Stray Leaves from the Diary of an Indian Officer; Containing an Account of the Famous Temple of Juggurnath, Its Daily Ceremonies and Annual Festivals and a Residence in Australia

Stray Leaves from the Diary of an Indian Officer; Containing an Account of the Famous Temple of Juggurnath, Its Daily Ceremonies and Annual Festivals and a Residence in Australia

By (author) 

List price: US$19.99

Currently unavailable

Add to wishlist

AbeBooks may have this title (opens in new window).

Try AbeBooks

Description

This historic book may have numerous typos and missing text. Purchasers can download a free scanned copy of the original book (without typos) from the publisher. Not indexed. Not illustrated. 1865 edition. Excerpt: ...world was wide enough for him and us too," as Sterne said to the Hy that he rescued from drowning; but the buzz of a fly and the rip-up of a pig are very different things, and I question if Master Lawrence, in our situation, would have carried his sentimentality so far as to spare the pig. Any how, we made the best of it, and ate piggy. CHAPTER XVI. Wild Tribes of Khunds and Sows--Information procured from them--Khond Paiks at A rang--Meriahs--Thugs--Remains of Victims discovered near Pooree--Conviction of the Thugs--Letter of a Convict to his Wife--Customs of the Thugs--Confessions of a Thug--The Thugs never shed Blood--Their Way of doing Business--Only one Instance known of their attacking an European. A Short time after my trip to Sumbhulpore, I wished to ascertain something more about the wild and savage tribes of Khunds and Sours living amongst the hills and jungles of Khoordah, and also on the northern and western boundaries of the district Accordingly, I crossed the Chilka Lake, and proceeded to Banpore, a large village containing two thousand inhabitants, situated about six miles from the lake. Here I pitched my tents. A few miles to the west of Banpore, and just within the boundaries of the Bengal Presidency, there is a district called Burra Mall It is about six miles in extent, and peopled by some hundred and fifty Khund families. In ordinary times these Burra Mall Khunds are tolerably quiet, as there is a strict watch kept over them by a chief called a Bissooee. The Bissooee is not a Khund, but an Ooriah of the Maentee caste, and is responsible for the good behaviour of the people. This man paid me a visit, and I requested him to bring some of his proteges to my camp Accordingly, about a score of them came, bearing little presents...show more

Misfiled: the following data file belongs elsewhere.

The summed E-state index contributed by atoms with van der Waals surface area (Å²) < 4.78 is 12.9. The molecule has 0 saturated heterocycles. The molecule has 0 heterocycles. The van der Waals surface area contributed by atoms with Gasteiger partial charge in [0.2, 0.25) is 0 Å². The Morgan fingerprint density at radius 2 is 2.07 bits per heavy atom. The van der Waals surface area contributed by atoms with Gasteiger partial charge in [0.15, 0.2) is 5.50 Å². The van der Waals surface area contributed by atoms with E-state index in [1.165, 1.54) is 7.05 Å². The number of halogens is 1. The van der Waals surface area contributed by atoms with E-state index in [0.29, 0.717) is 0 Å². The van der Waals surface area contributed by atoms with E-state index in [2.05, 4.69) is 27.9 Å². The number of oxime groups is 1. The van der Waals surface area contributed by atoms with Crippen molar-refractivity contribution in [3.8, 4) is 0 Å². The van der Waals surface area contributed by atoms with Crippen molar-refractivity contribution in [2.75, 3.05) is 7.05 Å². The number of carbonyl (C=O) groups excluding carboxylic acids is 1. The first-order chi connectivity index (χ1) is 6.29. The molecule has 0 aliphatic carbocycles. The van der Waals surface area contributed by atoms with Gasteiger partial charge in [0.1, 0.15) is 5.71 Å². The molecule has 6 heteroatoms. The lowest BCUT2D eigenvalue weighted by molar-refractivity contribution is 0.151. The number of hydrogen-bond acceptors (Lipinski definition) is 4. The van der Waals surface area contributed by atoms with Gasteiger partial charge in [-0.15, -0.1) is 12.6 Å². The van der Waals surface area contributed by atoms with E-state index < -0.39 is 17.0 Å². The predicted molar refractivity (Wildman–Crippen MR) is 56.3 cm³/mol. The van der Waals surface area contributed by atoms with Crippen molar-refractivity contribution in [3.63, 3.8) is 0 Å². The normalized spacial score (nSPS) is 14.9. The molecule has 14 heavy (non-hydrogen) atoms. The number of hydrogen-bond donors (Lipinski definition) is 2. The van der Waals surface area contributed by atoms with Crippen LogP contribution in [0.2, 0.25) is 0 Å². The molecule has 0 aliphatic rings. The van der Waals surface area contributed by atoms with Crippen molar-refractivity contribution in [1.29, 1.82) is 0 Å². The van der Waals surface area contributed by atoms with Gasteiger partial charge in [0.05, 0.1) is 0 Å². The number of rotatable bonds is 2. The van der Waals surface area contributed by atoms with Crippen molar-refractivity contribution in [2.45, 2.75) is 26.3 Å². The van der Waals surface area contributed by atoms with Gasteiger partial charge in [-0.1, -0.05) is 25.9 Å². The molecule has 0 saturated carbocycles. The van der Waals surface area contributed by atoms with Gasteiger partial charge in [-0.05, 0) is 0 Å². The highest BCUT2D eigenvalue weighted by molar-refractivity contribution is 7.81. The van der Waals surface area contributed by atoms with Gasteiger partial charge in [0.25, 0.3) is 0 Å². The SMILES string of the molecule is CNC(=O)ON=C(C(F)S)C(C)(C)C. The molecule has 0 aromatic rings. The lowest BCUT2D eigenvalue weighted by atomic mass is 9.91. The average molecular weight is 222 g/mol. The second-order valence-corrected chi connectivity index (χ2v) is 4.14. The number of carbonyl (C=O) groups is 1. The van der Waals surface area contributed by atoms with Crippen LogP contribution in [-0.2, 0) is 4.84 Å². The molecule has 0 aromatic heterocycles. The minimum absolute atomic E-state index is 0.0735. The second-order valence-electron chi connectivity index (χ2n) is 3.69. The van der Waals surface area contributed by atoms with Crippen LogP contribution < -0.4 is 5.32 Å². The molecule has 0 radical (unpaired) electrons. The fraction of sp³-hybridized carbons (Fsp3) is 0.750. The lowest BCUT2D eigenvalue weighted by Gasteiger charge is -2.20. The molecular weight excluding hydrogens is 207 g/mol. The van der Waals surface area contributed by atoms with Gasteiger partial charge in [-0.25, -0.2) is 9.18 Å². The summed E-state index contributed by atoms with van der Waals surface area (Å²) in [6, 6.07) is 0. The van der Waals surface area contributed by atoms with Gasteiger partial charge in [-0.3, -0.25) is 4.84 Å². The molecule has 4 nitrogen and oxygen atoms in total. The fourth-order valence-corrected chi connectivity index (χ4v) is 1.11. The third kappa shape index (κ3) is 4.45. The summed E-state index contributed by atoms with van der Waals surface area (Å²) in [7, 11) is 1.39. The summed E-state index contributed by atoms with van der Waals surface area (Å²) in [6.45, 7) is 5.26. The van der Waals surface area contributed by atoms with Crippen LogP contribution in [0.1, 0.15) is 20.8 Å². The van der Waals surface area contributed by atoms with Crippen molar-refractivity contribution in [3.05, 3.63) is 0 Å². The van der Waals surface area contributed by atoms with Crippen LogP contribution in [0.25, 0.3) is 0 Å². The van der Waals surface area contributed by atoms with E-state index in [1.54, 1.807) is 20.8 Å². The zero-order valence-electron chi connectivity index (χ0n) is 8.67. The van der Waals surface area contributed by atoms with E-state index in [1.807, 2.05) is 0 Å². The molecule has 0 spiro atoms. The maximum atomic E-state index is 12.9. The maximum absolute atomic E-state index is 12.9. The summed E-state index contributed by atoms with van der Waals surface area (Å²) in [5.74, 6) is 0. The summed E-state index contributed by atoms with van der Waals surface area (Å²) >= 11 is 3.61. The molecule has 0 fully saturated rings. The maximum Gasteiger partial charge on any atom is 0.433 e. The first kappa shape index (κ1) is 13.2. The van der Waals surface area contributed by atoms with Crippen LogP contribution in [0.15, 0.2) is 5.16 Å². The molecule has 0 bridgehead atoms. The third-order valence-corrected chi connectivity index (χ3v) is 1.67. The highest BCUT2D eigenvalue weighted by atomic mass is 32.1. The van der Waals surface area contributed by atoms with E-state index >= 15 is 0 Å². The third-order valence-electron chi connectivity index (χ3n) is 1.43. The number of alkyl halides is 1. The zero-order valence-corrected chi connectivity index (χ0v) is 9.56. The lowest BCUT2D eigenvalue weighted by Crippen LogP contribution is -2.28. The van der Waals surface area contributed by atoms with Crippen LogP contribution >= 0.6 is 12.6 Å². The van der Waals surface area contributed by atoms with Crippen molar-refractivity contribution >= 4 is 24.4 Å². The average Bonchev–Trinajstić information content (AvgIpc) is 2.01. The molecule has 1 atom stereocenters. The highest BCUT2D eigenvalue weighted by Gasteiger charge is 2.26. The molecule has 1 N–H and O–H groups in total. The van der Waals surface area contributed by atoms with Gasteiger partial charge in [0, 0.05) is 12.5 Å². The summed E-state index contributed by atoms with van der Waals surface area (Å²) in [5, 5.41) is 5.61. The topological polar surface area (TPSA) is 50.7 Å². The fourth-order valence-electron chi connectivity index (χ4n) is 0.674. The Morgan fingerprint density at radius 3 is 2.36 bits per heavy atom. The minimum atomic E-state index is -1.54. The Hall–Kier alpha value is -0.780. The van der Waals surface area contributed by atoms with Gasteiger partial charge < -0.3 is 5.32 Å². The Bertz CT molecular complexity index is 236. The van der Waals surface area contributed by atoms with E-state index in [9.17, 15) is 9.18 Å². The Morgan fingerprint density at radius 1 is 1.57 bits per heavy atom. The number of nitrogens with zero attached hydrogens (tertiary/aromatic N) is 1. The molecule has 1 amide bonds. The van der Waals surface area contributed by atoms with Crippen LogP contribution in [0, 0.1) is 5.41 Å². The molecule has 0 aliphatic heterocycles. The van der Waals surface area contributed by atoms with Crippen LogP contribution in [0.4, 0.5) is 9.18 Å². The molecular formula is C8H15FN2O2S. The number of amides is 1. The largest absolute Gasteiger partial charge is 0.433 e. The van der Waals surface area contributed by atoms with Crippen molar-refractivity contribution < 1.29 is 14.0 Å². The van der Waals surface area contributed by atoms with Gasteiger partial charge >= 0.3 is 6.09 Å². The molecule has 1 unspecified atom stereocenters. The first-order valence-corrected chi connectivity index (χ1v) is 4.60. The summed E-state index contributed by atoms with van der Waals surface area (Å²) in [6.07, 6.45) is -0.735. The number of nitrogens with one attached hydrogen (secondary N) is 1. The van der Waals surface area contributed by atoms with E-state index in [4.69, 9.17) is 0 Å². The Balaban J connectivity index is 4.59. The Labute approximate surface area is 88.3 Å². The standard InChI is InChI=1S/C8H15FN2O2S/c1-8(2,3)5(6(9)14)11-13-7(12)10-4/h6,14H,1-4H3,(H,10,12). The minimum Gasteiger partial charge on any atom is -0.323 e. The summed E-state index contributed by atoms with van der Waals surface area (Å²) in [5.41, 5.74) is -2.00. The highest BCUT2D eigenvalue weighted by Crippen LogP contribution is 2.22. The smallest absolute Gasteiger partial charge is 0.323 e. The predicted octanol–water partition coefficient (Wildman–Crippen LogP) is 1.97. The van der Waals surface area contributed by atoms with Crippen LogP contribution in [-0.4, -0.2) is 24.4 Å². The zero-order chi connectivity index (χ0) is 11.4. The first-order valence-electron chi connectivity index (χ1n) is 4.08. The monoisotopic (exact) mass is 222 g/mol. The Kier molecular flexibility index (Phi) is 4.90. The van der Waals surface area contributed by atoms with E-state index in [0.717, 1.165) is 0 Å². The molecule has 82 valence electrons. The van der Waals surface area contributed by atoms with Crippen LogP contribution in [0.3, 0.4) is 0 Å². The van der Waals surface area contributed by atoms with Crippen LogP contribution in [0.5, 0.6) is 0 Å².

Product details

  • Paperback | 88 pages
  • 189 x 246 x 5mm | 172g
  • Rarebooksclub.com
  • Miami Fl, United States
  • English
  • black & white illustrations
  • 1236494636
  • 9781236494634